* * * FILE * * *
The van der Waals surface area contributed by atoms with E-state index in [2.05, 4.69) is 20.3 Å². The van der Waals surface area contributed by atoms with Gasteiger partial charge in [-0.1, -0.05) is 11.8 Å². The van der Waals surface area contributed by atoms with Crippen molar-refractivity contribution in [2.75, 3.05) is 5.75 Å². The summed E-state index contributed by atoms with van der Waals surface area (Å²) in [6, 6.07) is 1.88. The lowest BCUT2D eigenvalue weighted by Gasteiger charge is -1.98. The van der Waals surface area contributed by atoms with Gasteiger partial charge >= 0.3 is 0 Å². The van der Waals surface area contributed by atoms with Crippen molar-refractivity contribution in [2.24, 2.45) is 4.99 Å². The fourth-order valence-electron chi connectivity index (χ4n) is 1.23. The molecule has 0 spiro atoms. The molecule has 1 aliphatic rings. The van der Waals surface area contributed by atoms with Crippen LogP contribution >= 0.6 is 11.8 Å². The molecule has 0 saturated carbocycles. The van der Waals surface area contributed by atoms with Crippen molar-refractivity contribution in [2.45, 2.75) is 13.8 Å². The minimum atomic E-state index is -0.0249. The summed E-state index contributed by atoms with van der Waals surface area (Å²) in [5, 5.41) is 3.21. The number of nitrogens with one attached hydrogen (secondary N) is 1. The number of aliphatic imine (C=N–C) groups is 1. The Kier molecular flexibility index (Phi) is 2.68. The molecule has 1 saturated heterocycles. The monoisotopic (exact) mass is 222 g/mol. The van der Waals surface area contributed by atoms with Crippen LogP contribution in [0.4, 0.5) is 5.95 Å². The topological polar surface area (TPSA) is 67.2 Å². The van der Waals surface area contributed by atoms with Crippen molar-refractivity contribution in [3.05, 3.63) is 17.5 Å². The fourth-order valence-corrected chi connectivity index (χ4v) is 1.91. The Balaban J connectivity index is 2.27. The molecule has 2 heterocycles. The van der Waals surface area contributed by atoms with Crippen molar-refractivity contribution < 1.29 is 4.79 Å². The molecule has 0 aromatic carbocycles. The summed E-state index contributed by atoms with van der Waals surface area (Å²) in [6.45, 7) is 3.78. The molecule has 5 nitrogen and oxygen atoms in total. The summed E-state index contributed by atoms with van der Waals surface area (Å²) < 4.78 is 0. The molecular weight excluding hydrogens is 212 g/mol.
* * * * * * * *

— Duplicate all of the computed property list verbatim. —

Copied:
The van der Waals surface area contributed by atoms with E-state index in [2.05, 4.69) is 20.3 Å². The van der Waals surface area contributed by atoms with Gasteiger partial charge in [-0.1, -0.05) is 11.8 Å². The van der Waals surface area contributed by atoms with Crippen molar-refractivity contribution in [2.75, 3.05) is 5.75 Å². The summed E-state index contributed by atoms with van der Waals surface area (Å²) in [6, 6.07) is 1.88. The lowest BCUT2D eigenvalue weighted by Gasteiger charge is -1.98. The van der Waals surface area contributed by atoms with Gasteiger partial charge >= 0.3 is 0 Å². The van der Waals surface area contributed by atoms with Crippen molar-refractivity contribution in [2.24, 2.45) is 4.99 Å². The fourth-order valence-electron chi connectivity index (χ4n) is 1.23. The molecule has 0 spiro atoms. The molecule has 1 aliphatic rings. The van der Waals surface area contributed by atoms with Crippen LogP contribution >= 0.6 is 11.8 Å². The molecule has 0 saturated carbocycles. The van der Waals surface area contributed by atoms with Crippen molar-refractivity contribution in [2.45, 2.75) is 13.8 Å². The minimum atomic E-state index is -0.0249. The summed E-state index contributed by atoms with van der Waals surface area (Å²) in [5, 5.41) is 3.21. The number of nitrogens with one attached hydrogen (secondary N) is 1. The number of aliphatic imine (C=N–C) groups is 1. The Kier molecular flexibility index (Phi) is 2.68. The molecule has 1 saturated heterocycles. The monoisotopic (exact) mass is 222 g/mol. The van der Waals surface area contributed by atoms with Crippen LogP contribution in [0.4, 0.5) is 5.95 Å². The topological polar surface area (TPSA) is 67.2 Å². The van der Waals surface area contributed by atoms with Crippen molar-refractivity contribution in [3.05, 3.63) is 17.5 Å². The fourth-order valence-corrected chi connectivity index (χ4v) is 1.91. The Balaban J connectivity index is 2.27. The molecule has 2 heterocycles. The van der Waals surface area contributed by atoms with Crippen molar-refractivity contribution < 1.29 is 4.79 Å². The molecule has 0 aromatic carbocycles. The summed E-state index contributed by atoms with van der Waals surface area (Å²) in [6.45, 7) is 3.78. The molecule has 5 nitrogen and oxygen atoms in total. The summed E-state index contributed by atoms with van der Waals surface area (Å²) < 4.78 is 0. The molecular weight excluding hydrogens is 212 g/mol.